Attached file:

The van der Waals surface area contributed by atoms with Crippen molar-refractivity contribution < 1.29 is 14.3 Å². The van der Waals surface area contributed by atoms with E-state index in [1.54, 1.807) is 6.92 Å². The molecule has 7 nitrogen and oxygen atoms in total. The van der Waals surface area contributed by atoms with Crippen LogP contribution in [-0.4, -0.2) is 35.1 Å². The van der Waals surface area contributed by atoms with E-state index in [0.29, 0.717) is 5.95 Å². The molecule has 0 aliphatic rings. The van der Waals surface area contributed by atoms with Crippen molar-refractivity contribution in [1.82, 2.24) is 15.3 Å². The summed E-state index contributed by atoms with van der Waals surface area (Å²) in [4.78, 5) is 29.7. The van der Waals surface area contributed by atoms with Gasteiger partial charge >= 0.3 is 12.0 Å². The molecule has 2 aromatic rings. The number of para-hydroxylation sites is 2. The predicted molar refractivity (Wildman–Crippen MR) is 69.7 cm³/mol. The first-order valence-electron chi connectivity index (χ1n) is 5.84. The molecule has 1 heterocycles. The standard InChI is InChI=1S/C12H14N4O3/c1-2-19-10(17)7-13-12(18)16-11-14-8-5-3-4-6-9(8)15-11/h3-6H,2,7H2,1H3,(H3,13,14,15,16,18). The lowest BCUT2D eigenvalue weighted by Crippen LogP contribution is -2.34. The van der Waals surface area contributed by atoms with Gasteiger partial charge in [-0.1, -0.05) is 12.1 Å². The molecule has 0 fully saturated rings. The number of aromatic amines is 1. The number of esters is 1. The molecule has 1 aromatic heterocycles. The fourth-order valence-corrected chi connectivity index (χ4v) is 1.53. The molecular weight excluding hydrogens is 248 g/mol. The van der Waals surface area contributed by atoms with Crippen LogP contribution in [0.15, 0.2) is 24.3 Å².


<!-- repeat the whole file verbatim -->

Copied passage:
The van der Waals surface area contributed by atoms with Crippen molar-refractivity contribution < 1.29 is 14.3 Å². The van der Waals surface area contributed by atoms with E-state index in [1.54, 1.807) is 6.92 Å². The molecule has 7 nitrogen and oxygen atoms in total. The van der Waals surface area contributed by atoms with Crippen LogP contribution in [-0.4, -0.2) is 35.1 Å². The van der Waals surface area contributed by atoms with E-state index in [0.29, 0.717) is 5.95 Å². The molecule has 0 aliphatic rings. The van der Waals surface area contributed by atoms with Crippen molar-refractivity contribution in [1.82, 2.24) is 15.3 Å². The summed E-state index contributed by atoms with van der Waals surface area (Å²) in [4.78, 5) is 29.7. The van der Waals surface area contributed by atoms with Gasteiger partial charge >= 0.3 is 12.0 Å². The molecule has 2 aromatic rings. The number of para-hydroxylation sites is 2. The predicted molar refractivity (Wildman–Crippen MR) is 69.7 cm³/mol. The first-order valence-electron chi connectivity index (χ1n) is 5.84. The molecule has 1 heterocycles. The standard InChI is InChI=1S/C12H14N4O3/c1-2-19-10(17)7-13-12(18)16-11-14-8-5-3-4-6-9(8)15-11/h3-6H,2,7H2,1H3,(H3,13,14,15,16,18). The lowest BCUT2D eigenvalue weighted by Crippen LogP contribution is -2.34. The van der Waals surface area contributed by atoms with Gasteiger partial charge in [-0.1, -0.05) is 12.1 Å². The molecule has 0 fully saturated rings. The number of aromatic amines is 1. The number of esters is 1. The molecule has 1 aromatic heterocycles. The fourth-order valence-corrected chi connectivity index (χ4v) is 1.53. The molecular weight excluding hydrogens is 248 g/mol. The van der Waals surface area contributed by atoms with Crippen LogP contribution in [0.15, 0.2) is 24.3 Å².